Texas should grow, thanks to Katrina

By Donna McCollum - email

NACOGDOCHES, TX (KTRE) - The census bureau has expectations the population in Texas will climb primarily due to 2005's Hurricane Katrina.

A survey found there were more than 250,000 evacuees statewide a year after Katrina. This region's proximity to Louisiana could lead to increased census counts too.

Chef Larry Wagnon graduated from high school and college in Nacogdoches. After culinary school he worked in the finest New Orleans restaurants. He just didn't have a taste for Nacogdoches as part of his future.

"Never intended to coming back to Nacogdoches, other than to see family. My in-laws are all here and that kind of thing, but never intended on moving back here, pursue anything culinary wise," said Larry Wagnon.

"Same thing that brought a lot of people to Texas, Hurricane Katrina," Wagnon explains.

Those evacuees are expected to bolster the Texas population count.

"So many were sheltered in Nacogdoches. Literally hundreds. It's very probable that a lot of them have made their home in Nacogdoches," said Nacogdoches City Planner Larissa Philpot.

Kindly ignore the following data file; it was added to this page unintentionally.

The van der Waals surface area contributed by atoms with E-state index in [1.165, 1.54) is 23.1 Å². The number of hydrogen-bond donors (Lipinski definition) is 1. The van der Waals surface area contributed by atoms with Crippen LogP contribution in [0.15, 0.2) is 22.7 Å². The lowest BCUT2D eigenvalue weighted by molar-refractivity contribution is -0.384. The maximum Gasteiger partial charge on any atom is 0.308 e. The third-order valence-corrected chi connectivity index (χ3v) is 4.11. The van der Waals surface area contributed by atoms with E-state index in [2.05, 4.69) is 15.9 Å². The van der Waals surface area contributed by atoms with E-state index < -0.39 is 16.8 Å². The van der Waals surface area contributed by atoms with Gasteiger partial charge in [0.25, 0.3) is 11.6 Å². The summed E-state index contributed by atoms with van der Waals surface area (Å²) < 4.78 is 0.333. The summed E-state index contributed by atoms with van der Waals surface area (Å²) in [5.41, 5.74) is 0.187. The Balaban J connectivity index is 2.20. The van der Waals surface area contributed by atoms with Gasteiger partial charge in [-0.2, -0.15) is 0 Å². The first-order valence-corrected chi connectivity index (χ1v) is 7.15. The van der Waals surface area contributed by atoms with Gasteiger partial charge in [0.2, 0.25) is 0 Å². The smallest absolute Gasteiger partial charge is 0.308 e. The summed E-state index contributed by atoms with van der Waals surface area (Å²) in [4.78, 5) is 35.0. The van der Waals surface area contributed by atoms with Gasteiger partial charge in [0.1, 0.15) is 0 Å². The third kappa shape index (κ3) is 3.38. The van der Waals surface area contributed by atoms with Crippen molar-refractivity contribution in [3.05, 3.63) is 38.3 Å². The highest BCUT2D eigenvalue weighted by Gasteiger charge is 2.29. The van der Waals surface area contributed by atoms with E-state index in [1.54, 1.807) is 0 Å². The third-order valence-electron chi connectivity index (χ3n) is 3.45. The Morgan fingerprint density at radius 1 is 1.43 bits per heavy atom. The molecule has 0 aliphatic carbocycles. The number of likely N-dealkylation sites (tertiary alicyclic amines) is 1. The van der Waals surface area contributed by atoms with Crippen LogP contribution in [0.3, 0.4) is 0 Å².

Wagnon, his wife and two kids did. The reason is obvious.

"There wasn't anything to go back to, so most of those people have settled in Houston, Dallas. I know a few in Tyler. Some came here," said Wagnon.

The impact won't be fully known until after the 2010 census, but preliminary studies indicate populations will jump enough to bring additional funding and possibly congressional clout.

"The census numbers, those are the official numbers that go on our population signs. It's what the government uses to district for state, local and federal representation, so the census numbers are really what counts," said Wagon.

"Everything on I-10 between New Orleans and Houston, I expect all those things to have probably grown quite a bit from that," said Wagon.

Right now, Wagnon and his family plan on staying put where they've cooked up a pretty good future.

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